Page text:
North American REE Market Settling After Quota Cuts


"REE miners outside China saw immediate boost in investor interest."

A week after the release of the new export quotas from China, consumers in the U.S. are still gauging the short- and long-term effects from the quota cuts.

For the short-term outlook, rare earth mining ventures outside of China saw an immediate boost in terms of investor interest following the announcement of the export cuts. On July 9th, the day the export quotas were released from China's Ministry of Commerce, major rare earth miners outside China saw substantial growth. The largest movers in that one day following the release were Avalon Rare Metals Inc. (TSX:AVL; OTCQX:AVARF), which gained 17%, Lynas Corporation (ASX:LYC), which moved up 8% and Rare Element Resources Ltd. (TSX.V:RES), which saw a 21% increase.

Another company, Molycorp Minerals LLC, a Colorado-based mining group with an idled rare earth mine in California, is planning for an IPO later this year to sell over 28 million in common stock at US$15–$17 per share. Even with underwriting, the total figure Molycorp is seeking to raise is over US$400M.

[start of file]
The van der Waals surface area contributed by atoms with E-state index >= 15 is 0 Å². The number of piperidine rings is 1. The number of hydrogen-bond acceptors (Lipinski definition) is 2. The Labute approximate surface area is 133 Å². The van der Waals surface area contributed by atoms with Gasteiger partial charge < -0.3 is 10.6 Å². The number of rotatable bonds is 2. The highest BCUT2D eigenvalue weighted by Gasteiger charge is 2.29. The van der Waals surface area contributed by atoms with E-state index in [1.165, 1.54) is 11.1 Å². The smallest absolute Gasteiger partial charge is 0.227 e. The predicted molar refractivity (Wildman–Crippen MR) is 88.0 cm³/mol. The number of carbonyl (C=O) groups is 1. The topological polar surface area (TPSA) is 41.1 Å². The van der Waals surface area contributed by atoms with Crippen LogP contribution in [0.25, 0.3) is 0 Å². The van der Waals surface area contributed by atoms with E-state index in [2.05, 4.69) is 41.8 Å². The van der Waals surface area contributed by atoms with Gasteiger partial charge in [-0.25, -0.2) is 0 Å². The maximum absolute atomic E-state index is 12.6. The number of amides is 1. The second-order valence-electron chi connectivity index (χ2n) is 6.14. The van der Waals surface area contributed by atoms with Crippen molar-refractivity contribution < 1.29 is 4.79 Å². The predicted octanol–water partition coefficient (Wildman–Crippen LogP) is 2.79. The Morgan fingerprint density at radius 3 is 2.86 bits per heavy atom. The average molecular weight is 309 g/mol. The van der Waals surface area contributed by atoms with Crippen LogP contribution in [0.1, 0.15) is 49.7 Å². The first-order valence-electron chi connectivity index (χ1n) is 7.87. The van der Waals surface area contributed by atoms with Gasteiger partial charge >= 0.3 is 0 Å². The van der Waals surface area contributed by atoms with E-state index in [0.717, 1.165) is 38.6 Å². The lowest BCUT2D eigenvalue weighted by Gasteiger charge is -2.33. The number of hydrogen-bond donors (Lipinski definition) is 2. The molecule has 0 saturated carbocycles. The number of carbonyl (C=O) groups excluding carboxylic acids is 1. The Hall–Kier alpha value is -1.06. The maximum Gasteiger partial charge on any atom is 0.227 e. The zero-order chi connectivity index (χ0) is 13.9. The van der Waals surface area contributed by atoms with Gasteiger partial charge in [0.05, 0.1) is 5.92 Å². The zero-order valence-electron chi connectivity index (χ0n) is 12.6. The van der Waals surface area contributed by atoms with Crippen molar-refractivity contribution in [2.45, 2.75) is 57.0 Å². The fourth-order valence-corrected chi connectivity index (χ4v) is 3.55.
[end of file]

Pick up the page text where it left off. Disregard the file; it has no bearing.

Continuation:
"The biggest winner might be Molycorp," one U.S.-based rare earth consumer noted. "Their IPO could not be better timed with the latest news out of China."

Molycorp expects to enter into production by 2012, at an annualized rate of approximately 20,000t of light rare earths, according to industry estimates. Australia-based Lynas Corporation is similarly expected to produce around 20,000t/y of light rare earths starting in 2011. Both companies lack any significant heavy rare earth deposits.

While the immediate increase in stock price for the rare earth mining companies shows there is significant investor interest, regardless of any short-term fluctuation, the long-term production schedules of these companies will be unaffected. Assuming Molycorp receives its financing, however, production will still begin in 2012.

"Molycorp's business model is definitely ambitious," said an REE analyst at JP Morgan. "But if there was any doubt that they could raise the money, I think the latest activity shows there is at least enough demand for a rare earth producer in the U.S."

In terms of international demand, China's most-exported light rare earths in 2009 included 12,000t of lanthanum oxide in 2009, 2,392t of cerium oxide, 9,346t of cerium carbonate, 439t of neodymium oxide and 1,594t of neodymium metal, totaling 25,771t for the entire year. The U.S. was by far the largest importer of lanthanum oxide, taking in 7,225t of the total 12,000t exported from China in 2009.

Comparatively, heavy rare earths saw relatively few exports from China during 2009, with 1,155t of yttrium oxide and only 540kg of dysprosium, according to China customs statistics.

Although China export quotas dropped 51% from H110 to H210, it will still be difficult for the REE market to soak up the additional 40,000t of light rare earth production coming onstream in the next two years from Molycorp and Lynas. As a result, junior rare earth ventures outside China are focusing more on heavy rare earth production as their main market.